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### De Broglie Wavelength

Posted: **Tue Oct 15, 2019 2:25 pm**

by **905416023**

When a question asks to calculate the De Broglie Wavelength, does that mean there is a certain wavelength that is specific to De Broglie? I thought it was just an equation to calculate wavelength in general, not a totally different wavelength. But the way some of these questions are worded it has me concerned.

### Re: De Broglie Wavelength

Posted: **Tue Oct 15, 2019 2:29 pm**

by **AKatukota**

So when it asks for the De Broglie Wavelength, you would find the wavelength through h=mvl or l = h/mv

### Re: De Broglie Wavelength

Posted: **Tue Oct 15, 2019 2:30 pm**

by **Jordan Young 2J**

I think it just means to use the De Broglie equation because the De Broglie equation is derived from the equations E=pc, c= wavelength*frequency, and E=hv which we have learned before. However, this equation only works for any particle with a rest mass, momentum, and wavelength so if it asks for the De Broglie wavelength, it probably means that these conditions are met.

### Re: De Broglie Wavelength

Posted: **Wed Oct 16, 2019 5:36 pm**

by **505106414**

Jordan Young 3E wrote:I think it just means to use the De Broglie equation because the De Broglie equation is derived from the equations E=pc, c= wavelength*frequency, and E=hv which we have learned before. However, this equation only works for any particle with a rest mass, momentum, and wavelength so if it asks for the De Broglie wavelength, it probably means that these conditions are met.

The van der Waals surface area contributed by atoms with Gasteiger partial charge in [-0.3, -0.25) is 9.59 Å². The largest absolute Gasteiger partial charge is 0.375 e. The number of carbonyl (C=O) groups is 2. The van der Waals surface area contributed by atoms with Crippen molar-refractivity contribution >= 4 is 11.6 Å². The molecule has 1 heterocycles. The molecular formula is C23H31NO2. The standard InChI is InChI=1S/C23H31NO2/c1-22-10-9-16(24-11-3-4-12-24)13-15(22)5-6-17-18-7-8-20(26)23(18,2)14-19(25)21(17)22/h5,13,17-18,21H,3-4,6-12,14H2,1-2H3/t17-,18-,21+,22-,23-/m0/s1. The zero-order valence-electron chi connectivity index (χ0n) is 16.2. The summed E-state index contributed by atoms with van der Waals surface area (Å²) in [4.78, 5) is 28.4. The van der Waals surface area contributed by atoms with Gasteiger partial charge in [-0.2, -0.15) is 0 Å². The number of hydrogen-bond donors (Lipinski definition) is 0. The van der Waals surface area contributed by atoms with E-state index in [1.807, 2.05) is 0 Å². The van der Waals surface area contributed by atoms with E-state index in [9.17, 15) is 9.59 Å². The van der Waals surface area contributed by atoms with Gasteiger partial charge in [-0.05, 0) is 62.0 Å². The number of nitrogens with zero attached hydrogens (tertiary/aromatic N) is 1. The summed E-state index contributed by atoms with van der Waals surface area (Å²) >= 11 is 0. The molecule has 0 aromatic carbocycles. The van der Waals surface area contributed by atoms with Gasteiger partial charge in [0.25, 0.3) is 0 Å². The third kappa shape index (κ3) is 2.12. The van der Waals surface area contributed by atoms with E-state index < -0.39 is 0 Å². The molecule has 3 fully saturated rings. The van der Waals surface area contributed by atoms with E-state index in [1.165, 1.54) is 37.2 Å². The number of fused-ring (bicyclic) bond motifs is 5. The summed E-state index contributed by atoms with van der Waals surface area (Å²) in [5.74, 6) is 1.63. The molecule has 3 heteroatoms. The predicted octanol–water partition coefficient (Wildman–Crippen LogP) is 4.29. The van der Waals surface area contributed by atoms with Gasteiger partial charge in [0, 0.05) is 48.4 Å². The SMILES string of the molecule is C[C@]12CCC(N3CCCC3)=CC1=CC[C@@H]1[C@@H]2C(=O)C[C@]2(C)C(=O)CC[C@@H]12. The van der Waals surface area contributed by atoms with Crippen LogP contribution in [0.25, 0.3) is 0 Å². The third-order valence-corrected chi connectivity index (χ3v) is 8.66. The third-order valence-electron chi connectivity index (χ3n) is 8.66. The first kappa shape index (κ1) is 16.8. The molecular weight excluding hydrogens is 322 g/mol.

Can you clarify what a "rest mass, momentum, and wavelength" means and how we know if these conditions are met?

### Re: De Broglie Wavelength

Posted: **Wed Oct 16, 2019 5:41 pm**

by **EvanWang**

505106414 wrote:Jordan Young 3E wrote:I think it just means to use the De Broglie equation because the De Broglie equation is derived from the equations E=pc, c= wavelength*frequency, and E=hv which we have learned before. However, this equation only works for any particle with a rest mass, momentum, and wavelength so if it asks for the De Broglie wavelength, it probably means that these conditions are met.

Can you clarify what a "rest mass, momentum, and wavelength" means and how we know if these conditions are met?

Rest mass and momentum mean that we can only apply the De Broglie equation to particles with mass. This basically means that we are excluding photons, because they do not have rest mass.

### Re: De Broglie Wavelength

Posted: **Wed Oct 16, 2019 5:43 pm**

by **Angela Patel 2J**

Does calculating the De Broglie wavelength just mean calculating the wavelength of an electron?

### Re: De Broglie Wavelength

Posted: **Wed Oct 16, 2019 8:34 pm**

by **Reina Robles 1H**

The De Broglie wavelength equation is used to see if a moving particle has detectable wavelike properties.

### Re: De Broglie Wavelength

Posted: **Thu Oct 17, 2019 9:24 am**

by **905289082**

Jordan Young 3E wrote:I think it just means to use the De Broglie equation because the De Broglie equation is derived from the equations E=pc, c= wavelength*frequency, and E=hv which we have learned before. However, this equation only works for any particle with a rest mass, momentum, and wavelength so if it asks for the De Broglie wavelength, it probably means that these conditions are met.

What does it mean a particle with a "rest mass?" In problems given that require use of the De Broglie equation should we just assume these conditions have been met or is there an alternative way to check?